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Old 04-25-2014, 12:10 PM
 
29,782 posts, read 34,871,258 times
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Quote:
Originally Posted by Robyn55 View Post
There are a few problems with this thinking. For example - government programs don't pay for all the kinds of help an older person might need (much less help in the form they'd prefer). Also - fewer and fewer places are accepting residents who rely on government assistance for payment. And those that are accepting residents who rely on government assistance often aren't the better ones. Robyn
My SIL the retired Geriatric social worker and a good one has a thought that the role and importance of Assisted Living will begin to decline as technology enable folks to stay at home and be monitored etc etc with technology assistance.
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Old 04-25-2014, 12:20 PM
 
Location: Ponte Vedra Beach FL
14,628 posts, read 17,932,507 times
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Technology can make things easier for people who need some kinds of help. But it's not going to help the person who is incontinent and doesn't know because of dementia that he or she should be changing the adult diapers. Most ALFs I see now are basically "memory care" places - and they tend to deal with people who have minor to medium dementia. Robyn
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Old 04-25-2014, 12:32 PM
 
10,817 posts, read 8,065,019 times
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Quote:
Originally Posted by TuborgP View Post
My SIL the retired Geriatric social worker and a good one has a thought that the role and importance of Assisted Living will begin to decline as technology enable folks to stay at home and be monitored etc etc with technology assistance.
Assisted Living eligibility requirements are that the person needs assistance with activities in these categories: bathing, dressing, eating, transferring (getting out of bed, moving from one room or place to another), continence, toileting.
I don't see how remote monitoring and technology play a role in any of those.
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Old 04-25-2014, 12:54 PM
 
Location: middle tennessee
1,925 posts, read 989,645 times
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Quote:
Originally Posted by jjaster7 View Post
According to this study :

Long-Term Care: What Are the Real Risks? - CBS News


42 percent of people turning age 65 will have no private out-of-pocket costs for long-term care over their lifetime.
19 percent of those turning 65 will have out-of-pocket costs under $10,000 over their lifetime.
8 percent will have costs between $10,000 and $25,000.
14 percent will have costs from $25,000 to $100,000.
11 percent will have costs over their lifetime from $100,000 to $250,000.
5 percent will have costs of $250,000 or more.
this is the reason I don't spend a lot of time worrying about long term care. I'm not planning to leave an estate. The government/private facility can have whatever it needs from whatever is left if I somehow get sucked into the system.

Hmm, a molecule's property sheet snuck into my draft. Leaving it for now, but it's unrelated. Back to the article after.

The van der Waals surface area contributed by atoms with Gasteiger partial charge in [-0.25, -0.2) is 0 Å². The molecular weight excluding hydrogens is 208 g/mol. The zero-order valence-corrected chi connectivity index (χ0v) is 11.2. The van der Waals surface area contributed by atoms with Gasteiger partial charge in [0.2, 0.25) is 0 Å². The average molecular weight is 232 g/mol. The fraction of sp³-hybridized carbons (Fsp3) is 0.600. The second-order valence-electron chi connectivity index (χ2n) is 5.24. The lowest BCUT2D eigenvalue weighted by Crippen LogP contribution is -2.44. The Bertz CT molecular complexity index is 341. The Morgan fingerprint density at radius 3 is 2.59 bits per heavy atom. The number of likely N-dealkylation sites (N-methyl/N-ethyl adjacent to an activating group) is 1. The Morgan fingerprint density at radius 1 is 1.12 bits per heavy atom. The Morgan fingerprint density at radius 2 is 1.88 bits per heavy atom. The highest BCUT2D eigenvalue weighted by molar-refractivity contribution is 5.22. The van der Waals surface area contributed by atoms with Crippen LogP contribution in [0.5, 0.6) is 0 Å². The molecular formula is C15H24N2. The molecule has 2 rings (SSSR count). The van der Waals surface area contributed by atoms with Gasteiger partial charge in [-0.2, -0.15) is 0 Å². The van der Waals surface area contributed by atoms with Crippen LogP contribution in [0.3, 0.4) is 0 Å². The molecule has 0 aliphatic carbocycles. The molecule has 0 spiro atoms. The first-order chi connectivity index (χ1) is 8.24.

thanks to the OP of this piece

Robynn55

I don't understand what problems with my thinking you are referring to since I am not interested in the services you mentioned.

I did hear that amazon is going to start delivering groceries which made me happy. That and places that deliver pizza, salads, sandwiches, etc should keep me fed. I live in a town where getting food should not be a problem. As to housekeeping, I'll be as clean as I want to be.

My neighbor calls 911 2 or 3 times a week. He has housekeeping service, home health, PT, etc. He may as well paint a target on his back. He goes from the hospital to "rehab" now and eventually comes back home, but, one day, they will keep him. I keep expecting to hear that he has fallen and broken something while he's away. I think he's a big baby but its his choice of how to live his life. He thinks he doesn't have a choice. It wouldn't suit me.

I expect I will ask for help when I want it. The main point being that I'm not worrying about it now. I am doing my best to take care of myself, enjoy life, and not get doctored to death just because I am getting older.

I have a friend up the street who is almost 20 yrs my senior. She's my inspiration.

Biscuitmom, perhaps better care at home thru technological advances can keep some people from deteriorating to a point where they need to be institutionalized. I think that's what TuborgP's SIL is saying. Sadly, I do think that there will always be a per centage who need institutional care.
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Old 04-25-2014, 12:56 PM
 
Location: NE Mississippi
13,673 posts, read 8,580,903 times
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Quote:
Originally Posted by Listener2307
Mental health. Priceless, ain't it?

May 31st. You mean next week? Congratulations!
Quote:
Originally Posted by foglover View Post
Thank you. It appears that you might have the same problem with numbers that I have.
OK, OK....Next month.